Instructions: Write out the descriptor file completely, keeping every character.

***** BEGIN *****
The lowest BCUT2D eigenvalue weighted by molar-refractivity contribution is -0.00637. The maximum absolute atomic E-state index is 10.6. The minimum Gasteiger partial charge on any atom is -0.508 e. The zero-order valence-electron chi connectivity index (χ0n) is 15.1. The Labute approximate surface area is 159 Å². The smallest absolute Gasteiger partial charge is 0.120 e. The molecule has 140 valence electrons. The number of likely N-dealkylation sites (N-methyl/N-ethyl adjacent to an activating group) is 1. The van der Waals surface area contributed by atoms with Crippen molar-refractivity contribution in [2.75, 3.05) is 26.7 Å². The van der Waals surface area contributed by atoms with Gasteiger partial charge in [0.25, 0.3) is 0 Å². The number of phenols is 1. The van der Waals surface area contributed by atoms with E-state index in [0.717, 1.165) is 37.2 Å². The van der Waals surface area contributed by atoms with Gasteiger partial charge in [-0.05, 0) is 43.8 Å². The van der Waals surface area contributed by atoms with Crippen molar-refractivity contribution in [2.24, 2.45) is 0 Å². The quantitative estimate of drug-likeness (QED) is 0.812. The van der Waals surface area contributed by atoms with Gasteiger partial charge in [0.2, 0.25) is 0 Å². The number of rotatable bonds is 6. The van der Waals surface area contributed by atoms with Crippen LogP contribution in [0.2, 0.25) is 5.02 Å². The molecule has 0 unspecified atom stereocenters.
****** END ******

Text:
The lowest BCUT2D eigenvalue weighted by molar-refractivity contribution is -0.00637. The maximum absolute atomic E-state index is 10.6. The minimum Gasteiger partial charge on any atom is -0.508 e. The zero-order valence-electron chi connectivity index (χ0n) is 15.1. The Labute approximate surface area is 159 Å². The smallest absolute Gasteiger partial charge is 0.120 e. The molecule has 140 valence electrons. The number of likely N-dealkylation sites (N-methyl/N-ethyl adjacent to an activating group) is 1. The van der Waals surface area contributed by atoms with Crippen molar-refractivity contribution in [2.75, 3.05) is 26.7 Å². The van der Waals surface area contributed by atoms with Gasteiger partial charge in [0.25, 0.3) is 0 Å². The number of phenols is 1. The van der Waals surface area contributed by atoms with E-state index in [0.717, 1.165) is 37.2 Å². The van der Waals surface area contributed by atoms with Gasteiger partial charge in [-0.05, 0) is 43.8 Å². The van der Waals surface area contributed by atoms with Crippen molar-refractivity contribution in [2.24, 2.45) is 0 Å². The quantitative estimate of drug-likeness (QED) is 0.812. The van der Waals surface area contributed by atoms with Gasteiger partial charge in [0.2, 0.25) is 0 Å². The number of rotatable bonds is 6. The van der Waals surface area contributed by atoms with Crippen LogP contribution in [0.2, 0.25) is 5.02 Å². The molecule has 0 unspecified atom stereocenters.